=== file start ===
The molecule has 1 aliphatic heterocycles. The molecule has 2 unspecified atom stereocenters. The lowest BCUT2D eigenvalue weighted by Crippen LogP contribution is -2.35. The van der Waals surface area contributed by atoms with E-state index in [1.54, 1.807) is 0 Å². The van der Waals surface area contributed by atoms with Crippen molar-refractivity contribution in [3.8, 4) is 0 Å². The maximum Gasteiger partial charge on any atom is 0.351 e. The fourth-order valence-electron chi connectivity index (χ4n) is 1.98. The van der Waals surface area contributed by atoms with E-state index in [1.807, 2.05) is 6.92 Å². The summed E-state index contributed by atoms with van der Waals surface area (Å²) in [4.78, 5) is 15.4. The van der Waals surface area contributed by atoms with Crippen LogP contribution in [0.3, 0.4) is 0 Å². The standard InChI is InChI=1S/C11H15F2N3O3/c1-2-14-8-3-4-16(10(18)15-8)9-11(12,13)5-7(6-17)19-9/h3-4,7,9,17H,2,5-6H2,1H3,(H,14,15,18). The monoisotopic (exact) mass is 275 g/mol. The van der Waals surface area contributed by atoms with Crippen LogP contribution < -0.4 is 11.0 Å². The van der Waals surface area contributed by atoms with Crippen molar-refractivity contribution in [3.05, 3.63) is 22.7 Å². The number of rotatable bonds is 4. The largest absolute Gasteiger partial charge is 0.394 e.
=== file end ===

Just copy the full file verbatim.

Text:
The molecule has 1 aliphatic heterocycles. The molecule has 2 unspecified atom stereocenters. The lowest BCUT2D eigenvalue weighted by Crippen LogP contribution is -2.35. The van der Waals surface area contributed by atoms with E-state index in [1.54, 1.807) is 0 Å². The van der Waals surface area contributed by atoms with Crippen molar-refractivity contribution in [3.8, 4) is 0 Å². The maximum Gasteiger partial charge on any atom is 0.351 e. The fourth-order valence-electron chi connectivity index (χ4n) is 1.98. The van der Waals surface area contributed by atoms with E-state index in [1.807, 2.05) is 6.92 Å². The summed E-state index contributed by atoms with van der Waals surface area (Å²) in [4.78, 5) is 15.4. The van der Waals surface area contributed by atoms with Crippen LogP contribution in [0.3, 0.4) is 0 Å². The standard InChI is InChI=1S/C11H15F2N3O3/c1-2-14-8-3-4-16(10(18)15-8)9-11(12,13)5-7(6-17)19-9/h3-4,7,9,17H,2,5-6H2,1H3,(H,14,15,18). The monoisotopic (exact) mass is 275 g/mol. The van der Waals surface area contributed by atoms with Crippen LogP contribution < -0.4 is 11.0 Å². The van der Waals surface area contributed by atoms with Crippen molar-refractivity contribution in [3.05, 3.63) is 22.7 Å². The number of rotatable bonds is 4. The largest absolute Gasteiger partial charge is 0.394 e.